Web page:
EVA MAY HALL b. 1902 d. 1995
Eva. known as Evie. was born at Claypits Farm, Froxfield on 31st March i902 She recalls how their home, Hall Place, was being renovated when she was about three years old and the family was living temporarily at Alexanders across the fields. When they moved back into Hall Place, she was playing in the wood shed at the rear which had been used by the workmen and was full of wood shavings. These covered her clothes and caused her to receive the wrath of her mother Alice for soiling her clothes.
Evie started school after Easter in 1907 during the period of 1905-1910 when Mr George P Gardner was the Head Teacher at Froxfield School. Later Mr Arthur S Elson was Head Teacher during the period 1910 to 1915. This was at the same time as Amy Neller was at the school and who was later, in 1920, to become a sister in law. as Evie's sister Olive's husband's sister. Evie had a school photograph which showed them both in the same group but it has not been possible to copy that picture.
Evie did not much enjoy life at school and related how she had to walk long distances in all weathers to get to school from Hall Place. She also related how. with her sister Olive they had to walk the lanes oi Froxfield collecting and delivering washing taken in by her paternal grandmother who lived at Old House and had to make a living for herself after her husband William had died in 1900. They also had to bring their father's boots up to Warren Corner for repair by a club-footed shoe repairer who lived in Warren Corner Cottages, in a house now occupied bv the Treagus family. In the 1891 census there were several tradesman listed in Froxfield as "Cordwainers". who were leather workers, expert in saddles as well as boots and shoes.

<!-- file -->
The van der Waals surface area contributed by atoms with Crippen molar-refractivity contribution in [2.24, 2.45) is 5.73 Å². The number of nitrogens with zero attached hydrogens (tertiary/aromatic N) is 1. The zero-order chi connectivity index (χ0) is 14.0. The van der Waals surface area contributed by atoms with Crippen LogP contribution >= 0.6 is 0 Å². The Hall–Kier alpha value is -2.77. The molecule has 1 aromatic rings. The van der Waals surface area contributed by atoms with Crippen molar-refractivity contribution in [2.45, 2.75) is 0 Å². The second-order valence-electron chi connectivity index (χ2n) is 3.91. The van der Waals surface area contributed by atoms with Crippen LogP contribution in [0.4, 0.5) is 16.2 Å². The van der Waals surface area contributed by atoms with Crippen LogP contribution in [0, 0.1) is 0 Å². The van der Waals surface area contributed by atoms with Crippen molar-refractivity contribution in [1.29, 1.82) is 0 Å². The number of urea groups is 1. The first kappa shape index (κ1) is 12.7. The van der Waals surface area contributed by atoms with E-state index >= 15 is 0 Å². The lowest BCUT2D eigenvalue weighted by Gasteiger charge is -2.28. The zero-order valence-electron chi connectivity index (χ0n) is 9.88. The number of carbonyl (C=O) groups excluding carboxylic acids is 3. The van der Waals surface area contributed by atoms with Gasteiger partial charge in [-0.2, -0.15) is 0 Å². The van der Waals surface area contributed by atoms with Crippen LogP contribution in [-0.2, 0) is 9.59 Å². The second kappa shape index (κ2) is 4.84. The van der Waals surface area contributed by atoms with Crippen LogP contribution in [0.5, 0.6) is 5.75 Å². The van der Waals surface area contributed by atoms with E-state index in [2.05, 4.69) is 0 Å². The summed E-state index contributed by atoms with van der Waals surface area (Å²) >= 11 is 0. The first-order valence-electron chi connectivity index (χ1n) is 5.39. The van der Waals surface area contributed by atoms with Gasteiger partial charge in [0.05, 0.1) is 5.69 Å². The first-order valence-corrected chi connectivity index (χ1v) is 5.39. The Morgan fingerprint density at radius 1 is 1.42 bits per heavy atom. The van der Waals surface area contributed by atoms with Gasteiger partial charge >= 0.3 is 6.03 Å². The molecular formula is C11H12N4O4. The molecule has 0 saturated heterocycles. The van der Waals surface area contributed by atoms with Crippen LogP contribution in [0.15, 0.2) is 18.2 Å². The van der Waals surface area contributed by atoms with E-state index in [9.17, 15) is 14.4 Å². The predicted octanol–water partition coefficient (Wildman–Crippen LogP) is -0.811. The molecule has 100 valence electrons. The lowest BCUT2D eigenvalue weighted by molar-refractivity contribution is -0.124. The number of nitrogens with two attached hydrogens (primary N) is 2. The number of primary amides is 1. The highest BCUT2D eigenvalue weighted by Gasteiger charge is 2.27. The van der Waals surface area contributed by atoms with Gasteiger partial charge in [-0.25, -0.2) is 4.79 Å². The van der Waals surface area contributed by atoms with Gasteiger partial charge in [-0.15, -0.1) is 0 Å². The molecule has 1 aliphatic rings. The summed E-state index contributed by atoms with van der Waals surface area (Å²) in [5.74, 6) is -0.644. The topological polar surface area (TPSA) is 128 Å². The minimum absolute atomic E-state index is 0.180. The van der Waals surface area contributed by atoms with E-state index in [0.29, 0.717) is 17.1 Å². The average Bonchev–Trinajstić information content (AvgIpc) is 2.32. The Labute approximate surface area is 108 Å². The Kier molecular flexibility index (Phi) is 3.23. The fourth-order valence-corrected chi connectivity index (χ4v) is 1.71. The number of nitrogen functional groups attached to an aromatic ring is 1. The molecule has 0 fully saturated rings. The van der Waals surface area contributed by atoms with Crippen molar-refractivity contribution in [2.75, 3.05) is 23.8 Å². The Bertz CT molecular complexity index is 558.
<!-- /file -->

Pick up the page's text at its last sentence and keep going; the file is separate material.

Evie found life no better when she left school at 14 years in 1916 and obtained employment in service living in at Ashford Chase, a large house near Steep later- owned by Lord Horder. Physician to the King. At Ashford she met another employee named Frank Hickman, a gardener there, who had returned from the army after the First World War. Frank was not unknown to her, for he had an elder sister Ivy who had married Evie's older brother Robert at Rogate in 1911. Frank Hickman had been present at that wedding, as had Evie, then 9 years old. Now Frank proposed to her, in 1919, which she readily accepted. This would enable her to break free of life at home. just after the death of her father Samson in 1917 and whom she had loved dearly. By then her mother Alice had remarried, a George Andrews but Evie required her parents permission to get married at an age under 21 years and this was readily given. She was married at 17 years of age at High Cross church. The Banns were read by the Rev H Bond on September 28th 1919 and again on the 5th and l2th October by the Rev Alan Swainson- Carr who married them on October l4th. 1919
Frank. who was born in 1897, was a very accomplished gardener and was thought very highly of by his employer at Ashford. They were offered the tenancy of a house at the foot of Stoner Hill, called Upper Ashford Lodge and they stayed there until 1932 when Frank was given a good reference by his employer so as to take a new job at Thakeham, near Storrington in Sussex. During their period at Ashford they had four daughters, Peggy, Betty, Vera and Daphne (otherwise known as Dimps).